Testing limits, breaking rules

Palm Pictures

Palm Pictures

It is almost impossible to go the movies and not be inundated by certain Hollywood traditions.

Studios will often invest in big-budget explosions, rely on linear storytelling, and slather the screen with beautiful celebrities to perpetuate the widespread appeal of the popular, and profitable, contemporary movie culture.

Despite the growing popularity of so-called independent cinema, somewhere along the way the concept of art in cinema has disappeared.

But there are some filmmakers that exist and operate outside of Hollywood boundaries, and there are a growing number of supporters who appreciate the artistic nature of cinema.

The city of Cincinnati was able to play host to a series of films that test the limits of art, cinema, and story.

As part of the Intermedia series, sponsored by the Cincinnati Arts Association and the Cincinnati Film Society, internationally acclaimed artist Matthew Barney’s “The Cremaster Cycle” was shown in the Cincinnati Art Museum’s newly renovated auditorium throughout March.

“We’re not the first in the Midwest to show the

‘Cremaster’ films,” said Steve Ramos, film editor of City Beat, “but we are the first Midwest city to show the entire 8-hour cycle in a marathon format.”

The full marathon last ran at the prestigious Guggenheim Museum in New York.

“We didn’t reinvent the wheel,” said Ramos. “Films like this have been around for awhile and we’re trying to expose audiences to new film experiences.”

“The Cremaster Cycle” consists of five films produced over a period of 10 years. The films range in length from 45 minutes to the 3-hour epic finale.

The Cincinnati Film Society screened the films in the order Barney produced them.

And these aren’t the type of movies that viewers will be able to find at the neighborhood multiplex.

Barney’s films distort the lines created by contemporary movie studios and audience expectations.

The films are dense and layered with surrealist imagery. Most are filled with images that can frighten, confuse, and even humor an audience all in one single frame.

Dialogue is nonexistent. Barney uses his carefully choreographed images as the primary storytelling vehicle.

Broad, sweeping shots of famous landmarks (the Chrysler Building in New York and Ireland’s breathtaking Giant’s Causeway for example) are juxtaposed with the surreal images of corpses and mythical beasts. The imagery alludes to themes of gender roles, sexuality, and reproduction.

In fact, the title refers to the muscle that raises and lowers the testes and has been shown to play an integral role in the formation of the sex of a fetus.

The cycle begins with “Cremaster 4” (1994) and the depiction of the mythical creature The Loughton Candidate, played by Barney and based on one of his sculptures.

As the Candidate is preparing for a journey, he slowly begins tap dancing a hole in the white marble floor of his room at the end of long pier.

The Candidate’s scenes are mixed with a fast-paced race and sweeping shots of the dramatic Irish landscape.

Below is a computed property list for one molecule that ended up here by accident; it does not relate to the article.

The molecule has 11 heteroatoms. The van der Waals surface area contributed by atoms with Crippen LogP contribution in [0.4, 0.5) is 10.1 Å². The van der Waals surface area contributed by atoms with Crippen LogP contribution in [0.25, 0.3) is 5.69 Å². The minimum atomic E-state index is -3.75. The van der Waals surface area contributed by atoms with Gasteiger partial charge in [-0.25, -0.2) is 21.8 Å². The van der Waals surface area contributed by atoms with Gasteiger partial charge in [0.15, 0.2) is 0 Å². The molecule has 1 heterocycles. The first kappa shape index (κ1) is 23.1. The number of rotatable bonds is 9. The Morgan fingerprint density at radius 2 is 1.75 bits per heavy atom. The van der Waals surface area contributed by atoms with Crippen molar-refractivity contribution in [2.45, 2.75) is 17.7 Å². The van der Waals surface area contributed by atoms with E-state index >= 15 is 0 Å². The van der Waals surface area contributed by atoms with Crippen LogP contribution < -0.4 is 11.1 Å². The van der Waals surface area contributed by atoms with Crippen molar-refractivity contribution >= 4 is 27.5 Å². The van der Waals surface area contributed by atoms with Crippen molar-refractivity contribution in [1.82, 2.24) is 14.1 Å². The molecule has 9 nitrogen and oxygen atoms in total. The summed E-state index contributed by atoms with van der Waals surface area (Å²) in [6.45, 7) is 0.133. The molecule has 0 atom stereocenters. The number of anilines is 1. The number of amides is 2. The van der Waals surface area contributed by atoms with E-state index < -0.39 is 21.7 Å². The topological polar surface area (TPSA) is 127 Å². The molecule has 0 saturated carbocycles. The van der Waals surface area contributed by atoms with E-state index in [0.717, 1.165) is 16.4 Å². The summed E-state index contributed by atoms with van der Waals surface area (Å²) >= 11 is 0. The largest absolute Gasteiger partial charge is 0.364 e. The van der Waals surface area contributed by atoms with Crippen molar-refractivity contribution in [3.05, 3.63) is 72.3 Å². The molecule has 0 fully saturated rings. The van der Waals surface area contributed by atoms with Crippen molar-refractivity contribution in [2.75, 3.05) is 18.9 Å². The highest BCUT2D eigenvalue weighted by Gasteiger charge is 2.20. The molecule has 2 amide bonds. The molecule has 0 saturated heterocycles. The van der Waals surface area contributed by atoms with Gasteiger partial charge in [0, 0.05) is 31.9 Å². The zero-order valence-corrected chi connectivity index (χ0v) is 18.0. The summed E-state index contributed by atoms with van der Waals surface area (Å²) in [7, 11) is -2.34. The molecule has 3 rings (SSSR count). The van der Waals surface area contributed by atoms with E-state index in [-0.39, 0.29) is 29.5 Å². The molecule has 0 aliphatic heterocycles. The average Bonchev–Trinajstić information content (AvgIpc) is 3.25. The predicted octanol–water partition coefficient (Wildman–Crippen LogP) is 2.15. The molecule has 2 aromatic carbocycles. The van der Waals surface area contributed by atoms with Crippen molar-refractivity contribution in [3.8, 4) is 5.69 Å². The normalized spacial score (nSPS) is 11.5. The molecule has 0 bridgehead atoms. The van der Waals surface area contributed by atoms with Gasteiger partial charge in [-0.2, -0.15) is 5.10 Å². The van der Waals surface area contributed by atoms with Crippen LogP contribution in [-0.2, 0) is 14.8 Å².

Barney sets the stage for the format of the cycle by introducing central themes of his work in this chapter.

Next in the cycle is “Cremaster 1” (1995). A choreographed team of dancers form numerous shapes on the bright blue Astroturf of a football field in Barney’s hometown of Boise, Idaho. All the while two Goodyear blimps float overhead.

In each of the blimps, there are four hostesses and a table with Barney’s Vaseline sculp

tures surrounded by ripe grapes. Underneath both tables, the character of Goodyear struggles to break through her cloth-covered cell and reach for some of the grapes.

As the grapes spill down they begin to form shapes and the choreography on the field mimics Goodyear’s grape patterns.

The cycle continues with “Cremaster 5” (1997), which is a surreal operetta set in Budapest. More so than the previous films, “Cremaster 5” is rich with mythological imagery of queens, magicians, and sprites.

Much of this film references the escapologist Harry Houdini, who was born in the city of Budapest.

The character of Magician is bound and then takes a tremendous leap into the Danube seeking a divine transcendence. As Magician slowly sinks to the bottom, Queen of Chain performs a dramatic aria before succumbing to death herself.

“Cremaster 2” (1999) is based on the execution of Gary Gilmore, who was convicted of murdering a gas station attendent in Utah.

The trial is staged in the Mormon Tabernacle and features allusions to numerous themes prevelant in the gothic “spaghetti” westerns produced in Italy during the late 1960s.

There are even references to Johnny Cash, who was rumored to have called Gilmore on the eve of his execution. The execution is portrayed as a bizarre rendition of the Texas two-step and a prison rodeo.

The final and most dramatic chapter of Barney’s cinematic vision is “Cremaster 3” (2002). This film is also the longest – whereas the previous four films averaged 50 minutes each, “Cremaster 3” clocks in at slightly over three hours.

Barney uses the final chapter to connect the entire cycle. Most of the film is set in New York’s famed Chrysler Building and the Isle of Man.

Graphic disembowelments and murder provide an unsettling and highly existentialist conclusion where both Barney’s character of the Entered Apprentice and Richard Serra’s Architect are ceremoniously destroyed by the building itself.

This chapter draws heavily on Masonic rights and rituala. Therefore, the architecture of the Chrysler Building also plays an integral role in these themes of “Cremaster 3.”

The entire marathon dipped into the wee hours of the morning after the 6 p.m. start time.

“We try to give the audience plenty of breaks to get some fresh air or dinner,” said Ramos.

“Still only about 80 of the 150 or so people made it through the whole thing.”